Do abuse accusations affect adoptions? Only if investigators know about them—and thanks to state laws that differ widely, they might not.
Barbara Walters sparked a controversy of her own this week when she decided to take sides in the increasingly explosive controversy surrounding Dylan Farrow’s allegations that her filmmaker father, Woody Allen, molested her. On Tuesday’s episode of The View, Walters said, “I have rarely seen a father as sensitive, as loving and as caring as Woody is—and Soon-Yi—to these two girls. I don’t know about Dylan. I can only tell you what I have seen now.”
But Walters may have unintentionally raised more questions about Allen’s parental qualifications. After all, Allen’s two daughters with Soon-Yi are adopted, just like Soon-Yi had been before her relationship with Allen began, and just like Dylan Farrow, the daughter who, as an adult, maintains he molested her. Though the allegations against Allen have never been resolved in a court of law and the Oscar-winning director has strongly denied them, it does raise a number of serious questions. Perhaps chief among them: Is it odd that someone accused of molesting one girl was able to adopt two others?
As Jay Leno prepares to bid farewell to viewers of The Tonight Show, Tom Shales salutes the ‘haven of sentimentality’ that nourished the emotional goodbyes of the past kings of late night television.
Nearly everything that happens in television happened before—and now, thanks to technological evolution, will happen again. Jay Leno isn’t the first host of The Tonight Show to log more than one fond farewell to viewers. Jack Paar, who not so much hosted as owned the show from 1957 through 1962, did a wrenching farewell when he left Tonight, and then did another one three years later when he departed a prime-time weekly hour also on NBC.
Host Jay Leno during the "Stuff We Found Cleaning Up The Office" segment on February 5, 2014. (Chris Haston/NBC, via Getty)
Fifteen years or so ago, I had the opportunity to tell Jack, who had miraculously become a friend, that if he’d stayed on the program as long as his successor, Johnny Carson, “we’d still be in Vietnam.” I was teasing Paar because his brand of combative, sometimes convulsive television stirred up passions rather than cooling them down; he went from controversy to feud to controversy, taking viewers for an incomparably wild ride that no one has ever equaled.
With rumors of cancellation after NBC pulled it from its lineup, ‘Michael J. Fox Show’ creator Sam Laybourne sets the record straight, talks about ratings woes, and makes his pitch to save his show.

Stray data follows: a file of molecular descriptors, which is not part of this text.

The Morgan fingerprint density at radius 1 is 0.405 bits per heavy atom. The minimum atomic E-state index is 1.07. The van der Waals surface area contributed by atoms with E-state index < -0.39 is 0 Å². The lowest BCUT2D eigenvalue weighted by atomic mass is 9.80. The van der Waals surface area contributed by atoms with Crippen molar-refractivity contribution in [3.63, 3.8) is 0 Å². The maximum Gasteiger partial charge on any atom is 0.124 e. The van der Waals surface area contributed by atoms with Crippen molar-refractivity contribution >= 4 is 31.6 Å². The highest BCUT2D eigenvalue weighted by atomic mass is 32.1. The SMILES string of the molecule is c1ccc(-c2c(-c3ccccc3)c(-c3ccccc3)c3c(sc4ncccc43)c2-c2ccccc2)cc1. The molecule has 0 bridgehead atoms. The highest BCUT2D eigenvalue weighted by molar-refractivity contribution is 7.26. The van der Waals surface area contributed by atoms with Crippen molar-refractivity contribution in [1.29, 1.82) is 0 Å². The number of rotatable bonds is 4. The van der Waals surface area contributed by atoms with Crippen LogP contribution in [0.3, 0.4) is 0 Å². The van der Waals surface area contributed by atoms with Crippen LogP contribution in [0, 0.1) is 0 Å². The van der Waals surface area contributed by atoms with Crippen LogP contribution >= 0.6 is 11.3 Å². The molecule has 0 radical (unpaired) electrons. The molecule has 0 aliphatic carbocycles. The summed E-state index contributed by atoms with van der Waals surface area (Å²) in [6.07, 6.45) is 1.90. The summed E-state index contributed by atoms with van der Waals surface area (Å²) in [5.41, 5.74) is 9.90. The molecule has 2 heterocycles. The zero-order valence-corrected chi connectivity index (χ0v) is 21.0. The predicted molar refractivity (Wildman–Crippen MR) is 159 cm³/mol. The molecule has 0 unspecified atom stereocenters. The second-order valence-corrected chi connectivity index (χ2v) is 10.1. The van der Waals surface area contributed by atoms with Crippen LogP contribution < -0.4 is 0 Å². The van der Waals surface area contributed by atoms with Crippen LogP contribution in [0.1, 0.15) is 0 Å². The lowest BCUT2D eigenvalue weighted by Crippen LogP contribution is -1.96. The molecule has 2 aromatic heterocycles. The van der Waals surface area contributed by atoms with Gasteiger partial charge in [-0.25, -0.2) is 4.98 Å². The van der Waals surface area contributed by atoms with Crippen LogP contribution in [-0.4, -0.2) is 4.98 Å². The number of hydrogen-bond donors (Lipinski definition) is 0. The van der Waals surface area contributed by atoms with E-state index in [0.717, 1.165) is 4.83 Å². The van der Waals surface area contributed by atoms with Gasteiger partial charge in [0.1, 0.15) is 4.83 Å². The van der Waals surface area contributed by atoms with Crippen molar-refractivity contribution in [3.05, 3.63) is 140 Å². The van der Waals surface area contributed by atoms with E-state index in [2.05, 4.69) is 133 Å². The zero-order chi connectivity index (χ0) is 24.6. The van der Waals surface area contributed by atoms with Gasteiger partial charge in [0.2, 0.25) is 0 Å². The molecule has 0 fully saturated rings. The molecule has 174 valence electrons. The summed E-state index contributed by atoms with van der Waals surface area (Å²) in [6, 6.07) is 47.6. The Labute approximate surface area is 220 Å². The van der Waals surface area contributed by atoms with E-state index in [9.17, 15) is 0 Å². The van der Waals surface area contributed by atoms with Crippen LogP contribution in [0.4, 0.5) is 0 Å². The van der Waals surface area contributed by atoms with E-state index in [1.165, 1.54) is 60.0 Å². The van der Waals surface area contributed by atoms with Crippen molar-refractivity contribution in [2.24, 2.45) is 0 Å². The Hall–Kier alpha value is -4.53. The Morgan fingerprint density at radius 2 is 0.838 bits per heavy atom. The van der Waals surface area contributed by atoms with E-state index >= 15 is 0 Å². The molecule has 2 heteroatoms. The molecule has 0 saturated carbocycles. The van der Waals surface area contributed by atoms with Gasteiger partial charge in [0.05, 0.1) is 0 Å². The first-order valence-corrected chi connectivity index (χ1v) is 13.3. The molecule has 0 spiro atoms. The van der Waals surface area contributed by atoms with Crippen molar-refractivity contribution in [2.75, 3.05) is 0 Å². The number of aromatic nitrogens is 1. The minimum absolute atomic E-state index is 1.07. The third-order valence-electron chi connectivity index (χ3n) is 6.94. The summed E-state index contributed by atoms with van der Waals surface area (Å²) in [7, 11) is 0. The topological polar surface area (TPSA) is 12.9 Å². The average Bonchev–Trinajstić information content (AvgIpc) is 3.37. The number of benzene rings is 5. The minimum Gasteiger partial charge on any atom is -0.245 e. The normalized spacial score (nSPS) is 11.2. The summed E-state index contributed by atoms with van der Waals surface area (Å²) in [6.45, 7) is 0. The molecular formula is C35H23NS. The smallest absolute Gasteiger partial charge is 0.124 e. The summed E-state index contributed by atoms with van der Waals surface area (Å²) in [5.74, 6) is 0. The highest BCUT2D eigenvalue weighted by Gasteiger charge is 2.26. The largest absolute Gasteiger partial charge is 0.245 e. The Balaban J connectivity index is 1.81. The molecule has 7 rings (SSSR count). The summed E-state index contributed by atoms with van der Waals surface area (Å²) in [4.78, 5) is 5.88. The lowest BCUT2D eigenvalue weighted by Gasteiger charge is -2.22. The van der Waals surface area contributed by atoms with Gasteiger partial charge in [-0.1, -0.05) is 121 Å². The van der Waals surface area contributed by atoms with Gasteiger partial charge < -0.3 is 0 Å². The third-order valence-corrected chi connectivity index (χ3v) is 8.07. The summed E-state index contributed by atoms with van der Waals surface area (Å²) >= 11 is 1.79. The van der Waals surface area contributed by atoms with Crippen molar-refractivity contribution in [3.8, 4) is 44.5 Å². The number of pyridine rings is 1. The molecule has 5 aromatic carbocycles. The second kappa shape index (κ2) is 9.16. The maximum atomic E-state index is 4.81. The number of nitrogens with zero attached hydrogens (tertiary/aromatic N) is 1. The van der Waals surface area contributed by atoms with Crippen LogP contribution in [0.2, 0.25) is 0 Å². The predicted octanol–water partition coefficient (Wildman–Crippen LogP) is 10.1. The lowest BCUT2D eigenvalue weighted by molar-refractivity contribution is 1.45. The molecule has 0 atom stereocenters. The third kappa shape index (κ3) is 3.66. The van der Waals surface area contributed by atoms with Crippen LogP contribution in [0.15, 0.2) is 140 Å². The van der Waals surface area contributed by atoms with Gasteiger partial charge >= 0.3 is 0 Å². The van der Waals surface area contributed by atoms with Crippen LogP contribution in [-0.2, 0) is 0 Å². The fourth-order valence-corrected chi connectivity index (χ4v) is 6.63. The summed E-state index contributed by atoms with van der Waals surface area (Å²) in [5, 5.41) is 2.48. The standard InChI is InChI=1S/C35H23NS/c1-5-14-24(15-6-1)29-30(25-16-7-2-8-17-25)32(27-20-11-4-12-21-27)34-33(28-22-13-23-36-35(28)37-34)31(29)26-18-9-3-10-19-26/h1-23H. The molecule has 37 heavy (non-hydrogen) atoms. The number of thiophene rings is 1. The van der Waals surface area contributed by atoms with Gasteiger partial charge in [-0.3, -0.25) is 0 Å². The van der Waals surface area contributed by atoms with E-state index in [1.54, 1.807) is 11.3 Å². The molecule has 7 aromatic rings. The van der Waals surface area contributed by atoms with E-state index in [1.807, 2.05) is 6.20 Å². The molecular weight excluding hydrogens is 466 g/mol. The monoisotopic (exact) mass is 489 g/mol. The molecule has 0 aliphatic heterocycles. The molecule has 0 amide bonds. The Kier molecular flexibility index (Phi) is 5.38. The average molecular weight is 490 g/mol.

Big TV news broke Wednesday night that was both shocking and not surprising at all. The Michael J. Fox Show had been yanked from NBC’s Thursday night schedule, with no indication of when the seven episodes remaining in its first—and maybe only—season will air, according to Entertainment Weekly. Some people thought that meant the show was canceled, which isn’t the case just yet, though the writing does seem to be on the wall.
Eric Liebowitz/NBC, via Getty
It’s surprising news because of the huge buzz the show had coming into its debut this fall. NBC took the unprecedented step of giving it a full 22-episode order before a frame had been even shot, having so much faith in the return of Michael J. Fox to network comedy—an event that garnered its own amount of hype. The reviews of the pilot were positive. I loved it. The news is also not surprising, however, because ratings were so bad. Really bad. The show recently earned a terrible 0.6 adult demo rating and wasn’t featured in NBC’s promotion at the Television Critics Association press tour last month.
A delightful cast battles over a will and a stolen painting as a horde of pseudo-Nazis scour the mountains for fugitives. ‘The Grand Budapest Hotel’ might be Wes Anderson’s best film.
This might just be Wes Anderson’s best film; it’s certainly his most thrilling. The cult director has bolstered the whimsical humor and trademark character studies with a raucous crime caper in The Grand Budapest Hotel, and it’s a riot.
Paul Schlase as "Igor," Tony Revolori as "Zero," Tilda Swinton as "Madame D." and Ralph Fiennes as "M. Gustave". (Martin Scali)
Set in the fictional European land of Zubrowka shortly before the Second World War, a delightful cast of characters battle it out over a disputed will and a stolen oil painting as a horde of pseudo-Nazis scour the mountains in search of fugitives.